Skip to main content

Programming in Java Netbeans - A Step by Step Tutorial for Beginners: Lesson 30

Danson Wachira is a certified Trainer in Computer Science, Information Technology and related studies.

Table of Contents

<< Lesson 29 | Lesson 31 >>

Lesson 30: Java and Inheritance

Inheritance is one important aspect of Object Oriented Programming. Inheritance is having one class as a parent class (also called a super class) and another class as a child of the parent (also called a sub class).

The child class is called a derived class because it is derived from the parent class. The main use of a child class in an application is to separate classes’ information. The child class can inherit all the methods and variables of its parent class but can also have its own methods and variables.


What is Inheritance in Object Oriented Programming?

To explain the concept of inheritance among classes, let us have class employee and manager. Class manager inherits from class employee if its objects (methods and variables) form a subset of employee's objects. Class manager objects must support all of class employee's operations.

Class manager may support additional operations and an extended state (i.e. more information fields). Class manager is called a sub class, child class, heir class or derived class. Class employee is called a super class, parent or base class.

How to implement inheritance in Java

Using the Java program we had in Lesson 29, we’ll learn the concept of inheritance by creating a sub class that handles information about certificates. If the student gets a "Distinction" grade, we'll award the student with a Certificate of Excellence; if the student gets a "Credit" or a "Pass" we'll award a Certificate of Achievement. However, if the student gets a “Fail” grade, no certificate will be awarded.

The reason why we need to create a sub class is to keep the certificate information separate from the examination information. By doing so, we are not limiting the access of examination details. The visibility to examination data can still be achieved as we can access examination variables and methods from the sub class.

In the examination project we had in Lesson 29, create another class, you can call it Certificate.


To create a sub class from a super class in Java NetBeans, we have to use the keyword “extends.” This keyword is then followed by the class name we want to inherit from or if you like, the class we want to extend. We want the sub class “Certificate” to inherit from the super class “ExamDetails.” The inheritance statement should look like shown below:

Public class Certificate extends ExamDetails{


We also need a string variable in the Certificate class to store the certificate information. The Certificate class should now look like shown:

Scroll to Continue

From the above image, we have now created a sub class that inherits from the super class ExamDetails. What that means is that we can now access the variables and methods in ExamDetails beside having additional methods and variable in the Certificate sub class.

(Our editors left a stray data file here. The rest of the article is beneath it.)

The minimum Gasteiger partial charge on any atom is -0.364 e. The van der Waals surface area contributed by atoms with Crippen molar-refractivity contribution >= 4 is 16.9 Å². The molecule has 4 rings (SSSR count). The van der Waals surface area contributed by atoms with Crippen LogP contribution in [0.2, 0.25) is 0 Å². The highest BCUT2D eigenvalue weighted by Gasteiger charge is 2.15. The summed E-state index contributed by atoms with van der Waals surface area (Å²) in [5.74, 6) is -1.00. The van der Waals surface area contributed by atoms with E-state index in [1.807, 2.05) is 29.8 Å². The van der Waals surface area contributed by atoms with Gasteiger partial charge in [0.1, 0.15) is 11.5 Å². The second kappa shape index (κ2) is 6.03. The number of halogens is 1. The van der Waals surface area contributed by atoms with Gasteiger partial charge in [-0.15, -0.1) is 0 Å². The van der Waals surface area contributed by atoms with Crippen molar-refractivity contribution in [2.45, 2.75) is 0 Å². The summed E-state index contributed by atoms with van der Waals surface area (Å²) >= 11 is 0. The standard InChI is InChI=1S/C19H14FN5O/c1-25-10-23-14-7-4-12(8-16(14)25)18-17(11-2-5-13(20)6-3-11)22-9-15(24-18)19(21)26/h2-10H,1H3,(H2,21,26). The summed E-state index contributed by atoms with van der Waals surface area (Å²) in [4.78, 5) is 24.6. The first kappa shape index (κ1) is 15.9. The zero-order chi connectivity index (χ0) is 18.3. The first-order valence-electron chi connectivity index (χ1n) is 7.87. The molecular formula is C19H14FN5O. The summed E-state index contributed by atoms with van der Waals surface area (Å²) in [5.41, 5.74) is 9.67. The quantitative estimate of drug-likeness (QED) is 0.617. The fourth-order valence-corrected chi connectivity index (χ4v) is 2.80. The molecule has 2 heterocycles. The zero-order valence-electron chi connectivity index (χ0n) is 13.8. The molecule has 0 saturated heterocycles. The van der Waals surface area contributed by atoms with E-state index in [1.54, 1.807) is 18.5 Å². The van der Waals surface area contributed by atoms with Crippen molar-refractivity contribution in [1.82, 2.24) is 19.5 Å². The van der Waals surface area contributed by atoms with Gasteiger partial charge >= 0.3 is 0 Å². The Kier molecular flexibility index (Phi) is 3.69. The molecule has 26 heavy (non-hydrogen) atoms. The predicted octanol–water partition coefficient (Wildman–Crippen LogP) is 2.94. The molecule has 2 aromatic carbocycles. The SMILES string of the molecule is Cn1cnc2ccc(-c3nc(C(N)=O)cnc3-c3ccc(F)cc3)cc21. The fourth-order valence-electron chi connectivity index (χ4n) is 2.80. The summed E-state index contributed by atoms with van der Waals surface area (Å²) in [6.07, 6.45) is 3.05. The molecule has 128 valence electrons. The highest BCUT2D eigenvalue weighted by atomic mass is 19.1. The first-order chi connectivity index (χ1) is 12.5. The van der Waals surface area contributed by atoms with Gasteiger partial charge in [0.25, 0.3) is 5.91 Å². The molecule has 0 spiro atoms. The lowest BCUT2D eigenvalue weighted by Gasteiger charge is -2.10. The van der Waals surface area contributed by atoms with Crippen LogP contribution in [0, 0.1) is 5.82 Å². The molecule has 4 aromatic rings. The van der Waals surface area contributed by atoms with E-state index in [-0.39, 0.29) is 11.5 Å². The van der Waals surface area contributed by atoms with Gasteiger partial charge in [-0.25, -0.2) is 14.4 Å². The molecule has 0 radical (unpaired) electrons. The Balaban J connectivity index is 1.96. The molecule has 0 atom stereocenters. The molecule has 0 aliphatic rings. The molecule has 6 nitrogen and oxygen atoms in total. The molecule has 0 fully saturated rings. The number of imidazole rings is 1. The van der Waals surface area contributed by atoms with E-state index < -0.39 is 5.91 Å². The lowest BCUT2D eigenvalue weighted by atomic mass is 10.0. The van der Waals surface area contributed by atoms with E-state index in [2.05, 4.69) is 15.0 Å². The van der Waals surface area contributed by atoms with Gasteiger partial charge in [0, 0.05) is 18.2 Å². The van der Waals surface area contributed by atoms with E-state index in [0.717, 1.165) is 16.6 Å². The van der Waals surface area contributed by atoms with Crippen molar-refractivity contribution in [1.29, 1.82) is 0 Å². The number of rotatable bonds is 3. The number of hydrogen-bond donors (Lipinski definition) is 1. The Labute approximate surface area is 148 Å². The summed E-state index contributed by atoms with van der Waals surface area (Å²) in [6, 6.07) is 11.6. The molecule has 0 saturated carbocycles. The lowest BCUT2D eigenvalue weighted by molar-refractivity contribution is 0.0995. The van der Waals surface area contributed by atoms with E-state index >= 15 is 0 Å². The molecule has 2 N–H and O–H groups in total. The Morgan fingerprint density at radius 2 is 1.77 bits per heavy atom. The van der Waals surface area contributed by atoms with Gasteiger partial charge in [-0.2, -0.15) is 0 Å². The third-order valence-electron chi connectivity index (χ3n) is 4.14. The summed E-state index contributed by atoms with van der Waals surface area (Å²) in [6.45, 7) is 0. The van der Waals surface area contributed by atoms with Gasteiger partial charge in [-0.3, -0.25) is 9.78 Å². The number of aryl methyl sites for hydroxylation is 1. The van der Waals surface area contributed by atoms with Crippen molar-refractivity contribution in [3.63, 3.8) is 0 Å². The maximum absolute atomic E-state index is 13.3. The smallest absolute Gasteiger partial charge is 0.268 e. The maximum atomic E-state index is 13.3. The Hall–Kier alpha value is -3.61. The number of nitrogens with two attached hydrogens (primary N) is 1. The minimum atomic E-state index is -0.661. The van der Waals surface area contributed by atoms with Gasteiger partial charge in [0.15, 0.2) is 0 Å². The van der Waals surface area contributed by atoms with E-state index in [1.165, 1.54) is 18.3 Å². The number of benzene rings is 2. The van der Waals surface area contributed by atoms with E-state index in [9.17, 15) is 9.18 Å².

Just like we did in ExamDetails class, we can set up a constructor to initialize the default values in the Certificate class. When Java executes, it calls the constructor first. We need to be careful here not to overwrite the default values we set in the ExamDetails class.

To avoid overwriting the default values we set in the ExamDetails class, we are going to initialize the default values of the ExamDetails class first before we initialize the default values of the Certificate class. In that case, we are are going to use the statement super() in the constructor as shown below:


Up to this point, our Certificate sub class has no functional method. We are going to add a method that will award specific certificate to student depending on the grade. To get student grade, we’ll call the method ExamGrade in the parent class i.e. ExamDetails to return the grade. Add the following method into Certificate sub class.

package examination;

public class Certificate extends ExamDetails {
    private String certInfo;
        certInfo = "No certificate";
String AwardCertificate(int Escore){
    String grade = ExamGrade(Escore);
    if(grade.equals("Grade: DISTINCTION")){
        this.certInfo = "Certificate of Excellence";
    else if(grade.equals("Grade: CREDIT")||grade.equals("Grade: PASS")){
        this.certInfo = "Certificate of Achievement";
        this.certInfo = "No Certificate awarded";
    return this.certInfo;

Notice sub class Certificate is receiving an integer values, Escore, which is consequently passed to ExamGrade method to return the grade. The Certificate sub class then uses the grade to return the certificate awarded to a student. Now, in the main class, Examination class, create an object of the Certificate sub class using the following statement:

Certificate studentCert = new Certificate();

We are calling the object studentCert, We’ll use this object to access the method of the Certificate sub class which will return the awarded certificate. Modify the main class so that it will look as shown:


In the above image, we have included two more statements, one to award the certificate and another to display the certificate information on the console.

String cert = studentCert.AwardCertificate(56);


We have used inheritance to separate the ExamDetails super class information from the Certificate sub class information yet, we can still access methods in the parent class. By doing so, we have extended the usefulness of the parent class. In the next lesson, we shall look at types of programming errors.

<< Lesson 29 | Lesson 31 >>

Want to make money online?

Related Articles